COOK, MICHAEL URIAS, farmer, butter producer, and breeder; b. 7 Feb. 1824 in Williamsburgh Township, Upper Canada, son of Michael Cook and Frederica Weegar (Weager); m. 1 April 1849 Margaret Gallinger (d. 1890), and they had five sons and three daughters; d. 5 Feb. 1912 near Aultsville, Ont.
Of United Empire Loyalist descent, Michael Urias Cook’s father was a farmer in Williamsburgh, in the St Lawrence valley. In 1832 he moved his family to a farm in Osnabruck Township near the village of Charlesville (later renamed Aultsville). Michael was educated at local schools and attended high school in Matilda (Iroquois). After his marriage to Margaret Gallinger in 1849, the couple settled on a farm near Gallingertown. About 1869, however, they and their family moved back to the homestead at Aultsville.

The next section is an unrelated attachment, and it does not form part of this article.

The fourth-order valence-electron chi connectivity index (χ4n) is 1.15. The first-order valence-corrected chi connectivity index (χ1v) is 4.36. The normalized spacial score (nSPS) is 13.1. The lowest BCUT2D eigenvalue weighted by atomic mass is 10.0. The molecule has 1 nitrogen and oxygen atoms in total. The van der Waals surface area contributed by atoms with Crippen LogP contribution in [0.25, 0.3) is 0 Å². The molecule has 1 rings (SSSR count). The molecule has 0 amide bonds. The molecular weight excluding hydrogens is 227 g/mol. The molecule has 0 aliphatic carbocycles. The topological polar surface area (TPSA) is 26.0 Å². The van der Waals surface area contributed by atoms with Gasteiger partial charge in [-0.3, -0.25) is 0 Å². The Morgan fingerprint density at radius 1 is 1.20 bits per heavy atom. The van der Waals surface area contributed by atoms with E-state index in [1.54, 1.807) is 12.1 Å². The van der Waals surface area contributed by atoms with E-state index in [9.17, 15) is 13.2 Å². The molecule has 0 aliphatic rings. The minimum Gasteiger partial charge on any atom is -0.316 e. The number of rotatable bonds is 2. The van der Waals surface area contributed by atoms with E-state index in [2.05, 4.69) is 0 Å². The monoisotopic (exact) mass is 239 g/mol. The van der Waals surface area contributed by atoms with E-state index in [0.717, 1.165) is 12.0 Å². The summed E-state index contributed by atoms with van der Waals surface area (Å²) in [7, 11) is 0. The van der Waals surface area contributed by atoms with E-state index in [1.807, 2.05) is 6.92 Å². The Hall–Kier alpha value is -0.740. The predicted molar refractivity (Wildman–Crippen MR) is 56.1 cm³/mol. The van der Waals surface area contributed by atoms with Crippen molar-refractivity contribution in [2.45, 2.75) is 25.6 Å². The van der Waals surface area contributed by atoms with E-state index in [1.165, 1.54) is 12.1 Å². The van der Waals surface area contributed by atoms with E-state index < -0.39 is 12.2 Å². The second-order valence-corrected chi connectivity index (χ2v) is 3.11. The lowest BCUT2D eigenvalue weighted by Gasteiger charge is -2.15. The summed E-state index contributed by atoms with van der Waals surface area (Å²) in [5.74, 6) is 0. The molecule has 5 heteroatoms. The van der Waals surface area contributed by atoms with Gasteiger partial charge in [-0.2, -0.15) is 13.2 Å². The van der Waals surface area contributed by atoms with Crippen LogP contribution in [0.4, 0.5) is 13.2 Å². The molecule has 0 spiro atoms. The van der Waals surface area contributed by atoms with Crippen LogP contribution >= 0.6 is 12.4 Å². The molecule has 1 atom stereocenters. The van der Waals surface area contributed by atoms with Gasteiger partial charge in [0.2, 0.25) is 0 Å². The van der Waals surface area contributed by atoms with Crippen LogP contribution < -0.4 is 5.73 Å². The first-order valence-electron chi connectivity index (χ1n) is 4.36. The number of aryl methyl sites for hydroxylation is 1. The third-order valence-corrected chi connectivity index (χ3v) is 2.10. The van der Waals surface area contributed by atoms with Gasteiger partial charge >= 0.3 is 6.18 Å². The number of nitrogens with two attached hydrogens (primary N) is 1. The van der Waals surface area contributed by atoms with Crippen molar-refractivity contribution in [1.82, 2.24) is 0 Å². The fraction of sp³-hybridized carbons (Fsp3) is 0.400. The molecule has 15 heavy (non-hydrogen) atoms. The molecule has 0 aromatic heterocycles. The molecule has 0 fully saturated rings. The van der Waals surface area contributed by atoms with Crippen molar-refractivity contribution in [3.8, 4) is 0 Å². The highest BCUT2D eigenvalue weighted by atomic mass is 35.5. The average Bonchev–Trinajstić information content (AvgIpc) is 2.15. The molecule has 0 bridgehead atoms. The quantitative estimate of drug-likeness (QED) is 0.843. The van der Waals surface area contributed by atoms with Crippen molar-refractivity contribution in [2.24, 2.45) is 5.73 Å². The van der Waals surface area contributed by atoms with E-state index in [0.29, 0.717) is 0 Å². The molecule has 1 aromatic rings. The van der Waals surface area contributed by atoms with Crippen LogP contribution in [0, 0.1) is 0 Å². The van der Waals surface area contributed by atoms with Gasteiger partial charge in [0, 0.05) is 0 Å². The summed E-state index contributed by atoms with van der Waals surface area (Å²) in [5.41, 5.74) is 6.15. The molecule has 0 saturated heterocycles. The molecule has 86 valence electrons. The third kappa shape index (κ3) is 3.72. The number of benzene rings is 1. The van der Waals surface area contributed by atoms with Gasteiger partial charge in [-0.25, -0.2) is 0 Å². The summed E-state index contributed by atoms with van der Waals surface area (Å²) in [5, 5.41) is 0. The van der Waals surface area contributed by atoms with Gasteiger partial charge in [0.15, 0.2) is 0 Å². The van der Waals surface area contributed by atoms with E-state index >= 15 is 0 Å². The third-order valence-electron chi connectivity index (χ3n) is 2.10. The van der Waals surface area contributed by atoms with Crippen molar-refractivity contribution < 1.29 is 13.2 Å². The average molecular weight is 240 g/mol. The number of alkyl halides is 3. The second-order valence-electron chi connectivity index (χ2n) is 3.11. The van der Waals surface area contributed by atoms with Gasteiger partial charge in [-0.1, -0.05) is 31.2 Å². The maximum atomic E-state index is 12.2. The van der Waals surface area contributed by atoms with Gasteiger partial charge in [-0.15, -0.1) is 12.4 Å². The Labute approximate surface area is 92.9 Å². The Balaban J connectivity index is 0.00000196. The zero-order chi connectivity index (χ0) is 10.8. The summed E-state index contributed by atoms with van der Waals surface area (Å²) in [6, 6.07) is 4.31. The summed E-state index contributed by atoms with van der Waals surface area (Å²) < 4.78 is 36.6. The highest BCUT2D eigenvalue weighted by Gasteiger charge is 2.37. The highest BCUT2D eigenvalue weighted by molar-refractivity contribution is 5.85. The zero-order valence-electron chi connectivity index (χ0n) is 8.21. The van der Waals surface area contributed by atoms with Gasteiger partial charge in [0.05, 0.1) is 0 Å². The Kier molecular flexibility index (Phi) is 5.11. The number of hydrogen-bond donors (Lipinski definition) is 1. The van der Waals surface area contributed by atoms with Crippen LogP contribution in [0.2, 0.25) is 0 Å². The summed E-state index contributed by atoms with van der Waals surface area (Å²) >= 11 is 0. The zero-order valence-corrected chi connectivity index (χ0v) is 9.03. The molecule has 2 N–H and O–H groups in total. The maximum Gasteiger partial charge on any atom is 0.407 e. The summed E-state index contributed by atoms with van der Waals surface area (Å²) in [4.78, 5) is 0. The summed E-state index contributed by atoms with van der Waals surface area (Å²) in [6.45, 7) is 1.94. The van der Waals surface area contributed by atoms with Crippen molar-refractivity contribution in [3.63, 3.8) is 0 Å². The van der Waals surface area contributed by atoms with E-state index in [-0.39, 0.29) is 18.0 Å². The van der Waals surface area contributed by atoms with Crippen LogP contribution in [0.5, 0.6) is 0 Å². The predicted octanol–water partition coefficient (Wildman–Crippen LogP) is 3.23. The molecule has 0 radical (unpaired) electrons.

Cook ran a mixed farming operation, with a specialization in dairying, which was beginning to take off in eastern Ontario [see David Murdoch Macpherson]. The census of 1871 shows that he sold over 1,750 pounds of butter and kept 14 milch cattle, Ayrshires being his breed of choice until the early 1880s. In 1881 he made a decision that would earn him a place in Canadian agricultural history: he decided to import Holstein-Friesian cattle. Cook’s decision has traditionally been attributed to his reading of American farm periodicals, which heavily promoted this breed, and to the influence of his progressive son Minard Michael.